Expert advice from HORSE magazine on how to make the best of your horse with clever cosmetic clipping
Whatever your horse’s looks and conformation, you can enhance his strengths and disguise any weaknesses using clever cosmetic clipping.
Running the clippers down the backs of the legs will make feathered horses’ legs look cleaner and less chunky.
Clip with the lay of the hair from just below and to the sides and backs of the knee and hock joints; take your time so you blend the clipped area into the hair at either side and above.
Don’t use the clippers against the lie of the hair as you’ll clip too closely to the skin and your horse will look like he’s wearing baggy plus-fours! Never clip feathers if this is a breed characteristic.
If the front legs are thick, clip a “drip strip” from the back of the knee to the elbow so that they look more refined.
A trace clip will exaggerate a long back, but if you don’t want to give him anything more radical than this, try clipping a bit more hair off the neckline, curving it at the same time. With trace or blanket clips, gently rounding off the ‘corners’ may also help.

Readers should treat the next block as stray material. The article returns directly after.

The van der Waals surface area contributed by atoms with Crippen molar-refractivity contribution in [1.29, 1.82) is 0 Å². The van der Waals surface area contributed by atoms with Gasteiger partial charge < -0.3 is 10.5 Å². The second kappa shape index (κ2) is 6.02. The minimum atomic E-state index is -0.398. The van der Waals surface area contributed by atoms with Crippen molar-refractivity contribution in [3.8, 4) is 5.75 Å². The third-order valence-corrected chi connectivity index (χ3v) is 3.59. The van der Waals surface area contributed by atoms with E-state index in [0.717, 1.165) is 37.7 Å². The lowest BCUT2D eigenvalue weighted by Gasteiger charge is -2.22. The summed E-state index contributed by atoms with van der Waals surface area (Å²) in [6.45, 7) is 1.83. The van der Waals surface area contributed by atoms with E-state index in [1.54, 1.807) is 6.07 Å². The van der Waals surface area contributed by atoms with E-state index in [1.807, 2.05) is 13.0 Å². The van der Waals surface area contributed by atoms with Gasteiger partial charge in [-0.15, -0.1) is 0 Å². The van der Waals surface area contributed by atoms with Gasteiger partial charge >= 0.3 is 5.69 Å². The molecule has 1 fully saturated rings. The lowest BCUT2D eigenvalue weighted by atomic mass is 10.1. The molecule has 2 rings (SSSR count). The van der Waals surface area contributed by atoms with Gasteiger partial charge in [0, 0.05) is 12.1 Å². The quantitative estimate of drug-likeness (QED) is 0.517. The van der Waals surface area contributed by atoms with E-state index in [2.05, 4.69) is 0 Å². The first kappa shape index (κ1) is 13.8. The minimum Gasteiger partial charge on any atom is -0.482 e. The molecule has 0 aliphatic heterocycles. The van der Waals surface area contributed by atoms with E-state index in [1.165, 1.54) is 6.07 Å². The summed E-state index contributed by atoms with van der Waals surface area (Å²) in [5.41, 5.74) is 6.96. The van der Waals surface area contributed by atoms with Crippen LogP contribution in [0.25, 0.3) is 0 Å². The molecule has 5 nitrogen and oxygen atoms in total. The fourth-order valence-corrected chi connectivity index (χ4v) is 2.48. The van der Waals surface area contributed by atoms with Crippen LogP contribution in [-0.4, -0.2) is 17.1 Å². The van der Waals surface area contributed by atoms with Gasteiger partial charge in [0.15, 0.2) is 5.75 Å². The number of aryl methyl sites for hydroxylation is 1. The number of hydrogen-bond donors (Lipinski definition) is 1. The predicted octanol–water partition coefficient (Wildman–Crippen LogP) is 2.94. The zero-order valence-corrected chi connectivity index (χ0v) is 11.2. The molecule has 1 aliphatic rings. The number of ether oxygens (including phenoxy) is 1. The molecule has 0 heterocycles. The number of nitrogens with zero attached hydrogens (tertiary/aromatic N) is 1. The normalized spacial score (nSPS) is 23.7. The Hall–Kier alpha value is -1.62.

A trace clip will make a short, chunky-necked horse look longer and more streamlined in this department. Take the line high if you need to remove as much hair as possible.
A blanket clip will shorten the appearance of a long back but, if a horse is already short coupled, it can make him look more so. If you need to take off this much hair, don’t bring the front vertical line further forwards, as it will make the shoulders look smalland upright. Instead, don’t clip the loops over his flanks, or try a “Chaser” clip to lengthen his appearance.
Heavy front ends
A horse with a bigger front than back end, or one that is on the forehand, may look more balanced with a “Chaser” clip. Or, adapt trace and blanket clips by putting an uphill slope on the lines coming across the ribcage. If your horse has a big belly, make sure these lines are straight and not curved or you’ll end up drawing more attention to this.
For more advice on horse care and stable managerment see this month’s (October) issue of HORSE magazine or click here to subscribe.